China’s manufacturing sector continued to expand output in December, adding to evidence that the world’s second-largest economy is stabilizing as the signing of a phase one trade deal with the U.S. nears.
The manufacturing purchasing managers’ index remained at 50.2, according to data released by the National Bureau of Statistics on Tuesday. The outlook for export-oriented firms brightened, with a sub-index of new orders for export rising above the 50 mark for the first time since May 2018, production recovered for a second month and output prices narrowed their decline.
On the downside, the non-manufacturing gauge fell to 53.5 from 54.4, and an index of small manufacturing firms dropped after a strong rebound from the previous month.
China’s economy appears to be reaching the bottom of a cyclical slowdown as 2019 draws to a close, aided by the prospect of an agreement that will prevent further tariff increases on goods shipped to the U.S. and de-escalate a trade war that’s battered the global economy. Domestic stimulus efforts, ranging from tariff cuts to support for infrastructure spending, are also buoying sentiment.
The White House’s leading China hawk, trade adviser Peter Navarro, said Monday that the preliminary trade deal reached earlier this month with Beijing is completed.
“That’s a done deal, put that one in the bag,” Navarro said on Fox News.
He declined to confirm a report by the South China Morning Post that Chinese emissaries led by Vice Premier Liu He will travel to Washington this weekend to sign the accord.
In his New Year’s Eve speech, President Xi Jinping said he expects 2019 gross domestic product to be close to 100 trillion yuan ($14 trillion) and GDP per capita this year should reach $10,000. He did not mention the trade tensions with the U.S.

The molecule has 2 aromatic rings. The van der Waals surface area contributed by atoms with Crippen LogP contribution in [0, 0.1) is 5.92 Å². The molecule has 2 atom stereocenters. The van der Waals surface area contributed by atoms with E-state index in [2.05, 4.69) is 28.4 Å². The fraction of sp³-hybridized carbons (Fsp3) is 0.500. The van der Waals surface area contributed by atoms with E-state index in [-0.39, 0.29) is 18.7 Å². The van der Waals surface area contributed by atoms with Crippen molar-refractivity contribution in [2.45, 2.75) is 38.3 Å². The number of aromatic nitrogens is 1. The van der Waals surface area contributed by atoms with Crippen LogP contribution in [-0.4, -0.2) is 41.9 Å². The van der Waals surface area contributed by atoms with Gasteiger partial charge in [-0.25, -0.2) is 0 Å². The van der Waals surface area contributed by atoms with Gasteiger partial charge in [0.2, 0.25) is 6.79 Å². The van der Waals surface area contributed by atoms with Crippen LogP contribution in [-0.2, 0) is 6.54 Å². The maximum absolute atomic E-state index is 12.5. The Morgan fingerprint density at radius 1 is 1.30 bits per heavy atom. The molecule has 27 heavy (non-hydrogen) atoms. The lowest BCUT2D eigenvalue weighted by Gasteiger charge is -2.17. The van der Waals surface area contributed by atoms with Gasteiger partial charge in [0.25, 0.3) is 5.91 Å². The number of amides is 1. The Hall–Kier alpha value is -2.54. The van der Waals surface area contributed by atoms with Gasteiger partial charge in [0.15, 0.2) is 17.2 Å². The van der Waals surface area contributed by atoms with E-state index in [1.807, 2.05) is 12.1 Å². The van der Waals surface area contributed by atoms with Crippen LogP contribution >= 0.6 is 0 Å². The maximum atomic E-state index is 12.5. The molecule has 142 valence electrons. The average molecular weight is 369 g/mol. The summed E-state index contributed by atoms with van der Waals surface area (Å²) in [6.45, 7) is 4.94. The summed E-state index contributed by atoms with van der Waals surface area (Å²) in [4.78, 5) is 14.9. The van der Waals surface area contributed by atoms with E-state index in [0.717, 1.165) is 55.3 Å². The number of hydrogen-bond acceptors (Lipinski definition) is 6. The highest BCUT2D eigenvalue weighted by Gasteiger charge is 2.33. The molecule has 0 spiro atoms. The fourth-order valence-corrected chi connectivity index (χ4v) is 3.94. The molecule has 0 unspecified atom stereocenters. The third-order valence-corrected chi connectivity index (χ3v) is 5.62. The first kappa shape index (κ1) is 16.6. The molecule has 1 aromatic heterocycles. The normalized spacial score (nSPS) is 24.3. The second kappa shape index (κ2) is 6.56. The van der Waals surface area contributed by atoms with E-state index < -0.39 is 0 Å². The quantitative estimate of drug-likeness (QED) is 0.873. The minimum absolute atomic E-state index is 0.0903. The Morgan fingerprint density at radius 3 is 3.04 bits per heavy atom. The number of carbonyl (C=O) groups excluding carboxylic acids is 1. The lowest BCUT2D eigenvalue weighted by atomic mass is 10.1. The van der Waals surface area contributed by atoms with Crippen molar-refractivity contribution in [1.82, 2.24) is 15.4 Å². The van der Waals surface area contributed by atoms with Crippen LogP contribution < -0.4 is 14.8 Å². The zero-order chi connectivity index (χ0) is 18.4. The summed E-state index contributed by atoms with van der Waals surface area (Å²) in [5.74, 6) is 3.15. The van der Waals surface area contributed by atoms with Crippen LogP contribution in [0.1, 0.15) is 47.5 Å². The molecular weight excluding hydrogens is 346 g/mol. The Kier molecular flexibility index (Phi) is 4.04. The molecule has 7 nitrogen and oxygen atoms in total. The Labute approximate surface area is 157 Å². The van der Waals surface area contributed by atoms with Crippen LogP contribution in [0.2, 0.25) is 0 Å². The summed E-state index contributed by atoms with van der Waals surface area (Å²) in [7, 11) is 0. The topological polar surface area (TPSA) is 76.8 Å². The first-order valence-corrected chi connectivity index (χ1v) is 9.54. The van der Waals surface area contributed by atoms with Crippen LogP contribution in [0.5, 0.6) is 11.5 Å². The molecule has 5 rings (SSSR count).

The upcoming Lunar New Year has boosted the domestic market while the Christmas season bolstered overseas demand, according to a statement by the China Logistics Information Center, which helps compile the data. News about a phase-one trade deal has stabilized market confidence and expectations, which benefits both imports and exports, it said.
The reading “reflects the continued recovery of manufacturing confidence due in part to the easing of U.S.-China trade tensions,” Yingke Zhou, a China economist at Barclays Capital Asia Ltd in Hong Kong wrote in a note. “We remain constructive on a near-term recovery,” and the central bank will likely announce a cut in banks’ reserve ratios as early as this week, he said.
The economy still faces strong growth headwinds into 2020 as the private sector struggles to access cheap funding and the large amount of outstanding debt limits the scope of government spending.